New portrait of Holocaust survivor who made new life in Manchester to go on display at IWM North for Holocaust Memorial Day

A photography exhibition at IWM North will display new, never-before-seen photographs of north-west based Holocaust survivors when it opens on Holocaust Memorial Day 2023

Following its inaugural run at IWM London in 2021, Generations: Portraits of Holocaust Survivors will open at IWM North with four new photographs taken by The Royal Photographic Society (RPS) President and Chair of Trustees, Simon Hill.

These new photos will sit alongside the exhibition’s original 60 contemporary portraits of Holocaust survivors and their families.

Generations: Portraits of Holocaust Survivors (27 January 2023 – Summer 2023) showcases works from 13 contemporary photographers.

These powerful photographs capture the special connections between Holocaust survivors and the younger generations of their families, shining a light on the full lives they have lived and our collective responsibility to ensure their stories live on.

One survivor who has been newly photographed by Simon Hill is Itzick ‘Ike’ Alterman (born 1928 in Ozarow, Poland), a survivor of four concentration camps – Blizyn, Auschwitz-Birkenau, Buchenwald and Theresienstadt – as well as a death march.

His father died in the Buna work camp; his mother, his 14-year-old sister and his nine-year-old brother were transported to the Treblinka death camp in October 1942 and murdered upon arrival by the Nazis.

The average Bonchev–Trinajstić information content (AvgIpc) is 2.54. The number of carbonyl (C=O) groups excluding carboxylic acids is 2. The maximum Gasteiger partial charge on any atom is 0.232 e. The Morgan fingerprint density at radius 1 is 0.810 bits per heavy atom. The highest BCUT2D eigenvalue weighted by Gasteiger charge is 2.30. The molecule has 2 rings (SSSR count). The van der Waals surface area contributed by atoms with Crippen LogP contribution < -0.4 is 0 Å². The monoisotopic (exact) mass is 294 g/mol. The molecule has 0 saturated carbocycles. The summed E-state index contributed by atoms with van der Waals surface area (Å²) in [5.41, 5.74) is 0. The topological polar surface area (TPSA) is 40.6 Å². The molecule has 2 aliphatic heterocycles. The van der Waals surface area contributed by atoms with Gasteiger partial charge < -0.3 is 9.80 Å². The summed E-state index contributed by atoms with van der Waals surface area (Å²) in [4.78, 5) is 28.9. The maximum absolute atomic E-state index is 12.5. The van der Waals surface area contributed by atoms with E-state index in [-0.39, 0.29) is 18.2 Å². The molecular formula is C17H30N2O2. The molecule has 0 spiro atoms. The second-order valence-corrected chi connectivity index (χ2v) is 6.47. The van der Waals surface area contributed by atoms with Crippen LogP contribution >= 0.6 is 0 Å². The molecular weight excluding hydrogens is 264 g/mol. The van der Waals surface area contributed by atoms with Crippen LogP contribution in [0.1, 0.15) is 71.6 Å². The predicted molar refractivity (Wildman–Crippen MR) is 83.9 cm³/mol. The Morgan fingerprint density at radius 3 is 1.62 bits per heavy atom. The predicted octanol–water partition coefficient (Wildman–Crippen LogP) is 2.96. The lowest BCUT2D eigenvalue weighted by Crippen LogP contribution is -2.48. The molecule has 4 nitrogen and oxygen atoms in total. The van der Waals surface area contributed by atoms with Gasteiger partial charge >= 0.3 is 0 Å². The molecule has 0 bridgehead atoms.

After the war, Ike came to England as one of ‘The Windermere Children’ and began to slowly rebuild his life.

Finding stability and happiness with his wife and children – his ‘new family’ as he calls them – Ike oversaw the creation of a thriving jewellery business in Manchester, eventually carving out a life for himself which defied his oppressors.

The persecution of Europe’s Jews by the Nazis and their collaborators between 1933 and 1945 led to the mass extermination of 6 million lives. For those who survived, its memory and impact were life changing.

Through a series of individual and family portraits, the moving photographs in this exhibition present a group of survivors who made the UK their home after beginnings marked by unimaginable loss and trauma.

While offering a space to remember and share their stories, these portraits are a celebration of the rich lives they have lived and the special legacy which their children and grandchildren will carry into the future.

James Bulgin, the Content Leader of IWM’s Holocaust Galleries, says: “These remarkable images of survivors and the generations that have followed them are a powerful and important reminder that despite the catastrophic destruction of the Holocaust, Hitler’s intention to destroy all Jewish life and culture across Europe was ultimately unsuccessful.

“In showing the dynamism and diversity of those that endured and flourished, we are given cause to reflect on the profound significance of what has continued and the tragic extent of what was lost.”


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